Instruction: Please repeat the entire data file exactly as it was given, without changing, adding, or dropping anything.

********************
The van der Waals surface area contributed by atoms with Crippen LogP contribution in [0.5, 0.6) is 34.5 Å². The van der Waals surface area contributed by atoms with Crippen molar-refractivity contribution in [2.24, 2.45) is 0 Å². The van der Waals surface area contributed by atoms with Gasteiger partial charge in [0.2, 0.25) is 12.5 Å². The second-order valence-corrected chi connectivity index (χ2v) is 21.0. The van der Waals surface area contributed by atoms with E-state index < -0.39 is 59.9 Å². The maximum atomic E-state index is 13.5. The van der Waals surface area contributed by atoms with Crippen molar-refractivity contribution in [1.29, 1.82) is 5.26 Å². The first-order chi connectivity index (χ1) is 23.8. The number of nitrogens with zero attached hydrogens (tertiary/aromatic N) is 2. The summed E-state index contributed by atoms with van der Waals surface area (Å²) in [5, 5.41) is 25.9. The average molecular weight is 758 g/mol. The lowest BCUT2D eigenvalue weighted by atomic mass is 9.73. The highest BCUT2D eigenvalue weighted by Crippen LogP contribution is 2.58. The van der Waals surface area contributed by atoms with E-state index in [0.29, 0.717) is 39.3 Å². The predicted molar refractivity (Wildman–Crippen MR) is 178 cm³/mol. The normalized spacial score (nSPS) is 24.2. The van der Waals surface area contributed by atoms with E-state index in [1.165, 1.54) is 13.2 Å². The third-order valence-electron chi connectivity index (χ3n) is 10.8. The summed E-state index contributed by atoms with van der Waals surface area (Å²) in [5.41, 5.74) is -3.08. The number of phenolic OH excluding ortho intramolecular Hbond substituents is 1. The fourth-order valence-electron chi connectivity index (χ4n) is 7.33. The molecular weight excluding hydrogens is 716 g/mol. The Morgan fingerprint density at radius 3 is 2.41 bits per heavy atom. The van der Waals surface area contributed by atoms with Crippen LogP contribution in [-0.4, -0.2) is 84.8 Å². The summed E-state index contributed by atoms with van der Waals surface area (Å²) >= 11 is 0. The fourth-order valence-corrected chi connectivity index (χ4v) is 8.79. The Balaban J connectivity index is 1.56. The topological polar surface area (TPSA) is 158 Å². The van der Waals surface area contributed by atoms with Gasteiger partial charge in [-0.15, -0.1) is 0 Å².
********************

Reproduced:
The van der Waals surface area contributed by atoms with Crippen LogP contribution in [0.5, 0.6) is 34.5 Å². The van der Waals surface area contributed by atoms with Crippen molar-refractivity contribution in [2.24, 2.45) is 0 Å². The van der Waals surface area contributed by atoms with Gasteiger partial charge in [0.2, 0.25) is 12.5 Å². The second-order valence-corrected chi connectivity index (χ2v) is 21.0. The van der Waals surface area contributed by atoms with E-state index < -0.39 is 59.9 Å². The maximum atomic E-state index is 13.5. The van der Waals surface area contributed by atoms with Crippen molar-refractivity contribution in [1.29, 1.82) is 5.26 Å². The first-order chi connectivity index (χ1) is 23.8. The number of nitrogens with zero attached hydrogens (tertiary/aromatic N) is 2. The summed E-state index contributed by atoms with van der Waals surface area (Å²) in [5, 5.41) is 25.9. The average molecular weight is 758 g/mol. The lowest BCUT2D eigenvalue weighted by atomic mass is 9.73. The highest BCUT2D eigenvalue weighted by Crippen LogP contribution is 2.58. The van der Waals surface area contributed by atoms with E-state index in [0.29, 0.717) is 39.3 Å². The predicted molar refractivity (Wildman–Crippen MR) is 178 cm³/mol. The normalized spacial score (nSPS) is 24.2. The van der Waals surface area contributed by atoms with E-state index in [1.165, 1.54) is 13.2 Å². The third-order valence-electron chi connectivity index (χ3n) is 10.8. The summed E-state index contributed by atoms with van der Waals surface area (Å²) in [5.41, 5.74) is -3.08. The number of phenolic OH excluding ortho intramolecular Hbond substituents is 1. The fourth-order valence-electron chi connectivity index (χ4n) is 7.33. The molecular weight excluding hydrogens is 716 g/mol. The Morgan fingerprint density at radius 3 is 2.41 bits per heavy atom. The van der Waals surface area contributed by atoms with Crippen LogP contribution in [-0.4, -0.2) is 84.8 Å². The summed E-state index contributed by atoms with van der Waals surface area (Å²) >= 11 is 0. The fourth-order valence-corrected chi connectivity index (χ4v) is 8.79. The Balaban J connectivity index is 1.56. The topological polar surface area (TPSA) is 158 Å². The van der Waals surface area contributed by atoms with Gasteiger partial charge in [-0.15, -0.1) is 0 Å².